One or 2 days before synovial tissue was harvested, approximately 300 mL of whole blood was obtained from all donors using Cellaid® (JMS Co Ltd, Hiroshima, Japan), a closed-bag system for isolation of serum (Fig. 1). The system consists of a blood donation bag containing glass beads which function by activating platelets and removing fibrin from whole blood through a 30-minute, gentle mixing process. After centrifugation at 2000 g for 7 minutes, the serum was isolated and heat inactivated at 56° C for 30 minutes. The serum was filtered through a 0.45-μm nylon filter (Becton Dickinson, Franklin Lakes, NJ, USA) and stored at 4° C until use [19].
Fig. 1A–E

Preparation of synovial MSCs for arthroscopic transplantation is shown. (A) Peripheral blood was collected for autologous human serum. (B) Synovium was harvested with a pituitary rongeur under arthroscopic observation. (C) Synovium was digested at a cell processing center. (D) Synovial MSCs were expanded with 10% autologous human serum. (E) Passage 0 synovial MSCs were transplanted arthroscopically.

Arthroscopy was performed to observe cartilage defects in Patients 1, 8, 9, and 10, who received local anesthesia with 20 mL 1% xylocaine. Then, with the patient under intravenous anesthesia with 0.1 g sodium pentothal, the synovium with subsynovial tissue on the femur at the suprapatellar pouch was harvested with a pituitary rongeur under arthroscopic observation (Fig. 1). Patients were discharged from the hospital after synovium harvest. For Patients 2 through 7 who received lumbar spinal anesthesia, the synovium with subsynovial tissue was harvested before ACL reconstruction, medial meniscus suture, or removal of free bodies was performed.

The cell culture was performed in the cell processing center at the authors’ institution. The cell processing center acquired ISO9001 certification, the international standard for quality management systems, in 2004. The synovium was digested in a solution of 5 mg Liberase™ (Roche Diagnostics, Mannheim, Germany) in 5 mL Hanks’ Balanced Salt Solution (HBSS; Invitrogen, Carlsbad, CA, USA) at 37° C (Fig. 1). After 3 hours, the digested cells were filtered through a 70-μm nylon filter (Becton Dickinson). The cells were cultured in α-MEM (Invitrogen), containing 10% autologous human serum, 100 units/mL penicillin, 100 μg/mL streptomycin, and 250 ng/mL amphotericin B. At 12 days, two among approximately 50 dishes were selected to examine bacteria, endotoxin in the medium, mycoplasma, and virus in the cells. For bacterial testing, chocolate agar was used. For endotoxin testing, a Toxicolor® LS-50M kit (Seikagaku Corporation, Tokyo, Japan) was used [26]. For mycoplasma and virus tests, a multiplex PCR system developed by our team was used [6]. This system made it possible to detect 142 types of mycoplasma and 17 types of virus. One dish also was used for chromosomal testing.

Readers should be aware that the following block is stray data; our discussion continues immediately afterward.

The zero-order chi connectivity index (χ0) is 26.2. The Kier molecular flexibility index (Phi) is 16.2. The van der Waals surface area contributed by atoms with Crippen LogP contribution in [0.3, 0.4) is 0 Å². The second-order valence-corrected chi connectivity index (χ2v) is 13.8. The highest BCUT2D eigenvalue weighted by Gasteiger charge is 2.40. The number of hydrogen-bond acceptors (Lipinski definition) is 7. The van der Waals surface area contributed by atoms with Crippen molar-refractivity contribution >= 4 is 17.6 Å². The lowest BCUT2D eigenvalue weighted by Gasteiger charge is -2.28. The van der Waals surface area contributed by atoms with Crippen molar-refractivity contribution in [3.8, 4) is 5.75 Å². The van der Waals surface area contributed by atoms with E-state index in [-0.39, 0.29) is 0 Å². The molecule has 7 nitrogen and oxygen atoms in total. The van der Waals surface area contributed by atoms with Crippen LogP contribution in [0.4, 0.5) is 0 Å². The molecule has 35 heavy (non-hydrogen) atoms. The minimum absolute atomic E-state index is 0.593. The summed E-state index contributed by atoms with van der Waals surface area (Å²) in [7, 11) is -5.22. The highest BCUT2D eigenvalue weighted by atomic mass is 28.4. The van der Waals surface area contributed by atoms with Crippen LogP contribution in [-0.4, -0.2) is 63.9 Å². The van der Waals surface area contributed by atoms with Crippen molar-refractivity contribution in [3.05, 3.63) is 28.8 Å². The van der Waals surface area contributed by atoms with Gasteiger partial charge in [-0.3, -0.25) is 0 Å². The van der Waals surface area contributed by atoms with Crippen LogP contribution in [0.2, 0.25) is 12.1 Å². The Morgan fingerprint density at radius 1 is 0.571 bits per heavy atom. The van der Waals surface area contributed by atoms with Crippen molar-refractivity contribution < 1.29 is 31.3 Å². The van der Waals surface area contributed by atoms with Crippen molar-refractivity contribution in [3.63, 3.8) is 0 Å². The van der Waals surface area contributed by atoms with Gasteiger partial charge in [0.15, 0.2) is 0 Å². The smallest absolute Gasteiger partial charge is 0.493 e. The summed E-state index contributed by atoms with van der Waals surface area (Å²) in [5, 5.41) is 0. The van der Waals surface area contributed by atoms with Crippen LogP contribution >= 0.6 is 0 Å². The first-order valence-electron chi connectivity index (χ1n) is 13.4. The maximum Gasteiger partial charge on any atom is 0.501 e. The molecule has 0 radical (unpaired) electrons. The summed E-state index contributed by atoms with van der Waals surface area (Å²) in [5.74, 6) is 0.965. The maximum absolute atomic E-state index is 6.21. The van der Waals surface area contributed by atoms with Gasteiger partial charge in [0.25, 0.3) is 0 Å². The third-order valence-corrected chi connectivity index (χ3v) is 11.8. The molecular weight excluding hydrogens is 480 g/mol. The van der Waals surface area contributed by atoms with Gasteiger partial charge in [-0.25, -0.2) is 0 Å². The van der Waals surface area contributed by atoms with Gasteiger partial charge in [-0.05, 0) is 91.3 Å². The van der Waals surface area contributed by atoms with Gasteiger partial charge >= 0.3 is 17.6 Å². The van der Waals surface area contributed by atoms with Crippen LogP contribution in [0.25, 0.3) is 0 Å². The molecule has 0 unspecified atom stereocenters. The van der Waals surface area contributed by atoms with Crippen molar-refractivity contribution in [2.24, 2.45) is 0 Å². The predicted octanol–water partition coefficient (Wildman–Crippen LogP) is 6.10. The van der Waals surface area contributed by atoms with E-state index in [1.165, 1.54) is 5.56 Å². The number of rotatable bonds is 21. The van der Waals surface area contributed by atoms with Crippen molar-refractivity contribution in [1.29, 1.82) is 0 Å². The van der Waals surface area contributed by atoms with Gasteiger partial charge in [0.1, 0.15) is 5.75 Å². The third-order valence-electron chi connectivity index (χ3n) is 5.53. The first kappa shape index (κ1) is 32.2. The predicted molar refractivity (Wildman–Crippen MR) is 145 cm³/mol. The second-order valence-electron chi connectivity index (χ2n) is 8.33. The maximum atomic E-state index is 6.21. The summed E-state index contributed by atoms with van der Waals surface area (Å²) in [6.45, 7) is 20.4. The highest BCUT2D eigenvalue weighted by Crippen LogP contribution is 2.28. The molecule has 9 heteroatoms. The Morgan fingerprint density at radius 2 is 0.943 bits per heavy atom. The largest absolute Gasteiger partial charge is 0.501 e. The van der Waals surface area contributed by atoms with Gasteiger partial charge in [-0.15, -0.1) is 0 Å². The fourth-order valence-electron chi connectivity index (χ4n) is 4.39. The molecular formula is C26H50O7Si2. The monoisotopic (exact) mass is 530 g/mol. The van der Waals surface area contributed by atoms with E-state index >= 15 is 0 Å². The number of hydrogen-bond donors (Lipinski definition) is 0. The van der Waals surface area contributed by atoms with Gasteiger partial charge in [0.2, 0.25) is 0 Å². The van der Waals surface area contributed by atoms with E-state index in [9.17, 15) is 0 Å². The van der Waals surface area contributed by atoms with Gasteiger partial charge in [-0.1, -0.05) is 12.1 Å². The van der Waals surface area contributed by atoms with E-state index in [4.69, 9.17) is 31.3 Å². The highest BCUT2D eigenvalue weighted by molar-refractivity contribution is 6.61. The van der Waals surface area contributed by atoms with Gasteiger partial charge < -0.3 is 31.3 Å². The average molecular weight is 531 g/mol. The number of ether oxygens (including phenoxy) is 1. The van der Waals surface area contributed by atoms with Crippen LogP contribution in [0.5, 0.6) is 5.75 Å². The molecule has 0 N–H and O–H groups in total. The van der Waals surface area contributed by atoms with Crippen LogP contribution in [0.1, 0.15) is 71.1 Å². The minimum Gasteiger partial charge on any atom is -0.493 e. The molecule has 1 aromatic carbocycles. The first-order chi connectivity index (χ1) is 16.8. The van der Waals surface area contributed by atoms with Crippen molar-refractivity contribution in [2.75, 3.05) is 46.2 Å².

After no contamination with bacteria, mycoplasma, virus, or endotoxin was confirmed, synovial MSCs were harvested at 14 days (Fig. 1D) with TrypLE™ (Invitrogen) at 37° C for 5 minutes. Thirty minutes before transplantation, primary synovial MSCs were suspended in 0.5 mL acetate Ringer’s solution (Veen-3G; Kowa, Tokyo, Japan) [25]. The number of transplanted cells was 47 ± 21 million (mean ± SD).